Any hope that retail might gain significant strength going into the holiday season seems diminished. How a CIT bankruptcy would effect retail is uncertain, although the company itself has predicted dire consequences while seeking a bailout. Undoubtedly, CIT is deeply rooted in retail as a factor, a company that buys accounts receivable from suppliers who can use the proceeds to fund operations without having to wait for payment to come from their retailer customers. CIT and other factors have sometimes had big effects on the market. In the past, factors have even insisted that retailers such as the now defunct Caldor chain file Chapter 11 in return for renewed financing for their vendor receivables in critical periods such as the holidays. While large, financially solid retailers would be less effected than the smaller and shakier, one major supplier to mass-market retailers contacted pointed out that the company he works for still processes all of its invoices through CIT, even those with Wal-Mart. If CIT drastically scaled back operations -- and it already has pulled back some -- other factors would be hard pressed to pick up the slack, which would force vendors to wait longer for money and make decisions about extending credit at their own risk. So a mechanism that expedites the vendor/retailer interchange could be disrupted going into the holiday period if CIT's situation worsens.
Then there's back to school. The normally optimistic National Retail Federation, in response to a study conducted for it by BIGresearch, is calling for an almost eight percent decline in consume spending on back to school products. Responses indicate that the average family with students in kindergarten through grade 12 will spend $548.72 on school merchandise this year versus $594.24 in 2008.
A whopping 85 percent of consumers have made some spending plan changes for this year's back to school season, with 56 percent hunting for sales more often, 42 percent purchasing more private labels and 40 percent planning more coupon use. Overall, half of consumers plan to reduce spending.
The amount of money spent on students returning to college will be just about flat year over year, reaching $618.12 in 2009 compared with $599.38 in the annum earlier, but with fewer folks planning to attend college right now, overall spending will decline in the return to campus season, NRF predicated.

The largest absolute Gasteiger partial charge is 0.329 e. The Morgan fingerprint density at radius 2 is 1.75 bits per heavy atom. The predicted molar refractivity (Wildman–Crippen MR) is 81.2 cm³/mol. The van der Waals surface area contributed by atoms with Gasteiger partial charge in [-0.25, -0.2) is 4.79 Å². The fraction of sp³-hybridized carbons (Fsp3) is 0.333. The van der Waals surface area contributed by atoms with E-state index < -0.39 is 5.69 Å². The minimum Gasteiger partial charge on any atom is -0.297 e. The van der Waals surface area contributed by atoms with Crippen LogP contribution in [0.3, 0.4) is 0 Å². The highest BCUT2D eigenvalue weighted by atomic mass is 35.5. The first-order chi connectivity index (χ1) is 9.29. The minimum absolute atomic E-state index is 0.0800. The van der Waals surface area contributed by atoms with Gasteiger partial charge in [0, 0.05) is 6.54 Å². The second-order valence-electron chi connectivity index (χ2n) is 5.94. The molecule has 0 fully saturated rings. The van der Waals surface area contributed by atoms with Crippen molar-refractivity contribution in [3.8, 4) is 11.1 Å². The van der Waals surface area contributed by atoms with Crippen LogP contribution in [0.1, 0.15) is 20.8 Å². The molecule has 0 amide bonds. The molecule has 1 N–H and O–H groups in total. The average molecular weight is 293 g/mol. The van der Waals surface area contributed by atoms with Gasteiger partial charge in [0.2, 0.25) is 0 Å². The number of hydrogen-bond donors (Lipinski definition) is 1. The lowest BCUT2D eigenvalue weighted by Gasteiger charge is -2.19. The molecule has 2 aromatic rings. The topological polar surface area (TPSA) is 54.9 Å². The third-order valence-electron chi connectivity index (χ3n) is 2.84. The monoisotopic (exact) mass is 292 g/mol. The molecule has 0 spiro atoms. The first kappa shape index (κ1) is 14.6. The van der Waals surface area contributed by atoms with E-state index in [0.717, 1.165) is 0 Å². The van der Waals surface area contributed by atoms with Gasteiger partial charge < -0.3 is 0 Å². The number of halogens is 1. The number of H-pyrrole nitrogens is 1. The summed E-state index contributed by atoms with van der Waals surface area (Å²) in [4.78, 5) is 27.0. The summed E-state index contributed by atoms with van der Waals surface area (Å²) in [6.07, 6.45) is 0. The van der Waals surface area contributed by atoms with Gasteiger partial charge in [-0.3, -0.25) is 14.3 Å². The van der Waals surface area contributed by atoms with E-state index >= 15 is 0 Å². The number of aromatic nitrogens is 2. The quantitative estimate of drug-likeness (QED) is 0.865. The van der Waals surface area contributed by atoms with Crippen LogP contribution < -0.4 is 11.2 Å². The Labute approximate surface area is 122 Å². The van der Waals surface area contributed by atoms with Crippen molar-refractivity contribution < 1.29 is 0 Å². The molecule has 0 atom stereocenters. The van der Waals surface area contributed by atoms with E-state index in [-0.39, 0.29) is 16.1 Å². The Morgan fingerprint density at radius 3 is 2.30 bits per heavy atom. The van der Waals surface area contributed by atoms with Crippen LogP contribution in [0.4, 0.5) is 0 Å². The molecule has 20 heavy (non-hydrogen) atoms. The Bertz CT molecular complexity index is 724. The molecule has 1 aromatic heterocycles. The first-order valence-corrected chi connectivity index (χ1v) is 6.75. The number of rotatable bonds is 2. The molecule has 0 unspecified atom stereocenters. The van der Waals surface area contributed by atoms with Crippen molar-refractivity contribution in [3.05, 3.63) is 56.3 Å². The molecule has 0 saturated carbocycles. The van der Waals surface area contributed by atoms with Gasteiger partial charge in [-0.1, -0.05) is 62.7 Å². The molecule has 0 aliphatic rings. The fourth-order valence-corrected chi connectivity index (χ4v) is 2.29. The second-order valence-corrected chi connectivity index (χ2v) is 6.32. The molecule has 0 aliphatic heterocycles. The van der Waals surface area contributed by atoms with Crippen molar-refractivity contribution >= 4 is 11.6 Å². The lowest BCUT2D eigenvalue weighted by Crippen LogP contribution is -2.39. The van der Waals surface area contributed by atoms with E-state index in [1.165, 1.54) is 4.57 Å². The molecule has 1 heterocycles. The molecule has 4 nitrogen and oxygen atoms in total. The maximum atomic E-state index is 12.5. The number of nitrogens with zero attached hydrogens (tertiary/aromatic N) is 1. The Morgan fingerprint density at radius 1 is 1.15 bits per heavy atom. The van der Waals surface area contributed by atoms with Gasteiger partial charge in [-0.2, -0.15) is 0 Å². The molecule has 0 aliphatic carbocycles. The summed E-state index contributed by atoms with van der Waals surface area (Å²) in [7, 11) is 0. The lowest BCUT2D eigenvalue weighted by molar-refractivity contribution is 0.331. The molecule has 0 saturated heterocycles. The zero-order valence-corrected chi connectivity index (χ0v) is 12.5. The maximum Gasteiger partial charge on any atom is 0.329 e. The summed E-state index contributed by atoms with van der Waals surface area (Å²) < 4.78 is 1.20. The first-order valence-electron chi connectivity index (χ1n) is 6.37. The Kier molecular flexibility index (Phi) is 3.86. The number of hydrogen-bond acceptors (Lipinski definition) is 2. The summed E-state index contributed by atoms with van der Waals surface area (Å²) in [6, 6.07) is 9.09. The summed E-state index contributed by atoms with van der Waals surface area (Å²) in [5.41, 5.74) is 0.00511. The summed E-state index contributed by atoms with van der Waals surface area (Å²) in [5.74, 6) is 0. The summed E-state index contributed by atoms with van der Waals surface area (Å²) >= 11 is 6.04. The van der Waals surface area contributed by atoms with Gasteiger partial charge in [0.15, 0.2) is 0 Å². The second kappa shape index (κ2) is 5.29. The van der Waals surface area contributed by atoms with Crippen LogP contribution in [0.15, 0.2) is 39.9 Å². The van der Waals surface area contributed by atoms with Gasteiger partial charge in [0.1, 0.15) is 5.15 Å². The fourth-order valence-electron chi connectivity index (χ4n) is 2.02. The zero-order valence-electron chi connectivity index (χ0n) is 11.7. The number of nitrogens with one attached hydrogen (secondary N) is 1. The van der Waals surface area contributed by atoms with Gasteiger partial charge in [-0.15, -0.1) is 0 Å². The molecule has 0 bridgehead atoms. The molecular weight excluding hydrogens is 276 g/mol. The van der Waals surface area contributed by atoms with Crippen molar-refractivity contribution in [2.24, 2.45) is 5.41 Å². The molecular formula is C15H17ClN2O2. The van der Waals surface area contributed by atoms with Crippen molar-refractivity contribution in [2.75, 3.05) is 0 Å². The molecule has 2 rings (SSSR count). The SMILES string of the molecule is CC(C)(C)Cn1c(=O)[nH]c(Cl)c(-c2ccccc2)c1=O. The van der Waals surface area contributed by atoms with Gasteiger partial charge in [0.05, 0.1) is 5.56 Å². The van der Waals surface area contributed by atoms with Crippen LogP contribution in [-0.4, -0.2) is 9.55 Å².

Almost half, 48 percent, of back to college buyers say the economy will cause them to spend less overall while 46 percent will shop for sales more often and 31 percent will comparison shop with ad circulars/newspapers. The economy will cause 34 percent of students to make do with last year's school items and 17 percent to share or borrow textbooks.
Retailers themselves are making adjustments. In the drug channel, for example, spokespeople from Rite-Aid and Walgreens said those companies are leaning toward stocking lower priced, more basic products rather than elaborate, trendy items for back to school, convinced that consumers are going to be deliberate -- and deliberately tight -- in their spending. CVS, too, is looking to provide consumer with big values. Given that kids have been one group that has prompted spending in the recession, a poor showing for back to school certainly doesn't suggest free spending on toys and video games come the holidays.
In a separate study, Deloitte stated that back to school might be looking up slightly from the year over year perspective. Among respondents to a company survey, 64 percent said they plan to spend less on back to school items, compared with 71 percent in 2008. Yet, contending that represents progress might be a bit of a stretch and falls under the definition established by Home Depot CEO Frank Blake of "less bad," which he distinguishes from truly good news that might signal a rebound instead of a flattening of the economy. Although not all the economic news these days is bad, retail looks to finish 2009 struggling rather than recovering.
Coming tomorrow: Retailers who will gain and lose in back to school and beyond.